Happy National Almond Buttercrunch Day! The crunchy candy, sometimes called just buttercrunch but other times referred to as almond buttercrunch, or here in Tacoma: Almond Roca. In 1914, Harry Brown and J.C. Haley started a candy company in the City of Destiny. Brown & Haley’s taffy chews and butterscotch balls became popular with soldiers stationed at Camp Lewis. After this country’s entry into the Great War in 1917, the population at Camp Lewis grew larger. Not surprisingly, the increasing demand for the new company’s sweets kept pace. After the WWI, Camp Lewis’ population shrunk. In 1923, the two confectioners’ efforts resulted in the creations of a crunchy, log-shaped candy piece comprised of a buttery toffee mixture wrapped up in a coat of chocolate and diced almonds. Pleased that the almond and chocolate coating made the candy less messy, Brown handed out samples to Tacoma’s residents, including Tacoma Public Library librarian Jacqueline Noel. She named it Almond Roca. In celebration of National Almond Buttercrunch Day, and Almond Roca, Peaks and Pints presents a flight of beers brewed with almonds that we call Craft Beer Crosscut 6.29.19: Flight of Almond.
Craft Beer Crosscut 6.29.19: Flight of Almond
Brown & Haley candy company in Tacoma makes the signature Northwest confection, the pink-tinned, gold foil–wrapped Almond Roca. The buttercrunch combines premium California almonds and pure vanilla with fresh local butter and their “Signature Blend” of cocoa beans for an irresistible taste sensation of buttery goodness.
5% ABV, 31 IBU
Truly one of the best brown ales in the world; this is the cast and mold for lots of brewers trying to come up with a nut brown ale. Samuel Smith’s Nut Brown Ale’s aroma is subdued overall, showing only malted barley-related aromas of light caramel, soft red apple and a gentle walnut component. The flavor is a study in drinkability, as nothing about it dominates the palate. Toasty and robust, hints of almond and cocoa powder overwhelm the palate and a touch of burnt coffee lingers after every sip. By the way, nothing goes better with this brew than one of Peaks and Pints’ warm chocolate chip cookies.
11.5% ABV, 70 IBU
Once you’ve started the day with a few hot glazed, you’re probably not going to be getting much work done anyhow. Might as well start drinking, huh? A twist on Evil Twin Brewing‘s popular Imperial Biscotti Break, an imperial stout brewed with coffee beans, Imperial Doughnut Break imperial porter is made with almonds and bags full of glazed doughnuts dumped into the boil. It’s the sort of beer that gives Jeppe his reputation and it was completely delicious. A dark espresso color with slight red notes, we detected marzipan and oxidized coffee on the nose. Appropriately, the brew smells similar to a doughnut shop — a good sign! The mouthfeel is unique — it feels like our mouth is coated with doughnut glazing and the beer tastes like a doughnut.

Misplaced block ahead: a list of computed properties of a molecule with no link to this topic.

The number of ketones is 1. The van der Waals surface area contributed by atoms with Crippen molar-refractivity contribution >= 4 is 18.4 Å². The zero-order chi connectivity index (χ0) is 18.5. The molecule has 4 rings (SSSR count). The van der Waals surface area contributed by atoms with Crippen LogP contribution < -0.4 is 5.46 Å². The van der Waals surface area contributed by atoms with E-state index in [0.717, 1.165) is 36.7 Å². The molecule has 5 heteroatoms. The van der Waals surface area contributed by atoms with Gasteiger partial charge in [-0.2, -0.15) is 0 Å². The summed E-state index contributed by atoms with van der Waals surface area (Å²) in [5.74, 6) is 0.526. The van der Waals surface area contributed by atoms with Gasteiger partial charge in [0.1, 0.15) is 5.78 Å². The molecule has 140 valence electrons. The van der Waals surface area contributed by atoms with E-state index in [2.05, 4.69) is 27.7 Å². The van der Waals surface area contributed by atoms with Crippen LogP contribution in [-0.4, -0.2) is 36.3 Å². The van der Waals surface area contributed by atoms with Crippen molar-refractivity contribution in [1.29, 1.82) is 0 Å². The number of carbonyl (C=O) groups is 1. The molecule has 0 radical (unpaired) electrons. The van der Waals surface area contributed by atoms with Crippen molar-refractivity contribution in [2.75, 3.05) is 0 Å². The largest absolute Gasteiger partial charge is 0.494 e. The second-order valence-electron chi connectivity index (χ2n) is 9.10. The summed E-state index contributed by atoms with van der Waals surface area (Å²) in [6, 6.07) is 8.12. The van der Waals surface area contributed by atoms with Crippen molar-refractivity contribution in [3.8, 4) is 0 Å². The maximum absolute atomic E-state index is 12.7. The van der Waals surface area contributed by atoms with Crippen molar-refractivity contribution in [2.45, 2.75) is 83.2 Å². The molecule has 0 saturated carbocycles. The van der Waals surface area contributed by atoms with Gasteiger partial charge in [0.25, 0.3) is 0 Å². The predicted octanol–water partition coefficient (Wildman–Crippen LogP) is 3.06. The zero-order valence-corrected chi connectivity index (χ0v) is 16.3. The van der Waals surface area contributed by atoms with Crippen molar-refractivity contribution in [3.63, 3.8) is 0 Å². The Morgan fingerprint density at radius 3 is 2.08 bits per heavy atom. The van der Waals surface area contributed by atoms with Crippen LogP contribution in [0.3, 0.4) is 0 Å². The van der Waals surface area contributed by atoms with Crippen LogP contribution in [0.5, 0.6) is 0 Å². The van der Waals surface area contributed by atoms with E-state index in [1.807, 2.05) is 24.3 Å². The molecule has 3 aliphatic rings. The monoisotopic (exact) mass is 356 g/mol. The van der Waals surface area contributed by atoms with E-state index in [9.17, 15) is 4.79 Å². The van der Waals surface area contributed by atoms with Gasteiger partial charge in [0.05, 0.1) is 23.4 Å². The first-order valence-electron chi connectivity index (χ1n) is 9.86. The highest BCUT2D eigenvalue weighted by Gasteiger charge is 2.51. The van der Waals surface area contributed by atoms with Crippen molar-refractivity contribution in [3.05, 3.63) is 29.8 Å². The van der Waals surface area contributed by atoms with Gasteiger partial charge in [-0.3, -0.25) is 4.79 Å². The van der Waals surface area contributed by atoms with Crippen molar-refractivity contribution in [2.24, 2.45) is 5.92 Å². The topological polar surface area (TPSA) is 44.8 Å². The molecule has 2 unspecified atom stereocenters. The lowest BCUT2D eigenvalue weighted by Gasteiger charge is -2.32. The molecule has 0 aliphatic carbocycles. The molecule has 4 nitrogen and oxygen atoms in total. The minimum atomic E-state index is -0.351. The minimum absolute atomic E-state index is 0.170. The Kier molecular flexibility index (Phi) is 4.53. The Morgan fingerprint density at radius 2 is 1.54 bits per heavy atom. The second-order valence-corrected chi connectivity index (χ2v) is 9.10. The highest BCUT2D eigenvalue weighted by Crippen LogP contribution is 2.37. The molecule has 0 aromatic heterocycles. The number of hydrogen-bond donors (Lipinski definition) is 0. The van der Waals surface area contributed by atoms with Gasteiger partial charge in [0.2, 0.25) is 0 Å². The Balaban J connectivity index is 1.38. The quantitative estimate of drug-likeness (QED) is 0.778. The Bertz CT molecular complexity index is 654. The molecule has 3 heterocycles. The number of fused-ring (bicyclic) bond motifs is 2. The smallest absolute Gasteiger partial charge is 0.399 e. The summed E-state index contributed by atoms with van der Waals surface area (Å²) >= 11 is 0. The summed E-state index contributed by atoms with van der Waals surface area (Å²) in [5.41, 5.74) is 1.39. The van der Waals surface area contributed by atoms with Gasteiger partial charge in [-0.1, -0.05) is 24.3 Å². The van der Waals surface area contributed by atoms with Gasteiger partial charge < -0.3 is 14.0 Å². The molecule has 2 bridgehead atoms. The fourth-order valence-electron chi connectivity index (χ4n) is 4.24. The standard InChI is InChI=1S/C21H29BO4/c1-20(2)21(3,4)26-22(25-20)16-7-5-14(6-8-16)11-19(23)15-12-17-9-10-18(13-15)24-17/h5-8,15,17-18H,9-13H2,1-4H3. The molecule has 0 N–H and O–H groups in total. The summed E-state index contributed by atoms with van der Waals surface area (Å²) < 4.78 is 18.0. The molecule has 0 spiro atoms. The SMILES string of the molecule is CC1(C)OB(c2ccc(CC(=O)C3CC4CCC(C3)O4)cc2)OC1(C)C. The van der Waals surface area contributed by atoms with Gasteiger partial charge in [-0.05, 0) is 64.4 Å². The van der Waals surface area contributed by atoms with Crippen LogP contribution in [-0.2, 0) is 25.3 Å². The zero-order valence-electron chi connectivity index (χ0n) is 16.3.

Jeppe Jarnit-Bjergsø contract brewed at Westbrook Brewing in South Carolina before moving his Evil Twin Brewing to New York City. As he brewed his Biscotti Break imperial stout with vanilla, almond and coffee he drank Westbrook’s Mexican Cake imperial stout with cocoa nibs, vanilla beans, cinnamon sticks, and fresh habanero peppers. Then one day Biscotti Break met Mexican Cake and they knew it was much more than a hunch. Soon they became the Imperial Mexican Biscotti Cake Break, an imperial stout brewed with coffee, cinnamon, almonds, cocoa nibs, vanilla and habanero peppers. The two brewery’s kept the drive alive, brewing variants of the Imperial Mexican Biscotti Cake Break, including Imperial Doughnut Maple Syrup Bourbon Barrel Aged — a 13 percent ABV imperial porter aged in maple syrup bourbon barrels with doughnuts, almonds, coffee, and vanilla.
15.4% ABV, 60 IBU
Goose Island Beer Co. was a humble brewpub born in 1988 in Chicago’s Lincoln Park neighborhood when, in 1992, brewer Greg Hall decided to age an imperial stout in used Jim Beam barrels. That simple act, and the resulting beer, Bourbon County Brand Stout, would change the higher-end potential of the industry. Made from two-row and malted wheat, Bourbon County Brand Wheatwine made its debut in November 2018. As the first recipe to veer from the original imperial stout since Bourbon County Brand Barleywine in 2013, Wheatwine is a deep amber color, lighter than its Bourbon County Brand Stout counterparts and a true medium to convey the characteristics of 4-plus year old Heaven Hill Bourbon barrels. Wheatwine is full of high caramel, vanilla, almond and toffee flavors.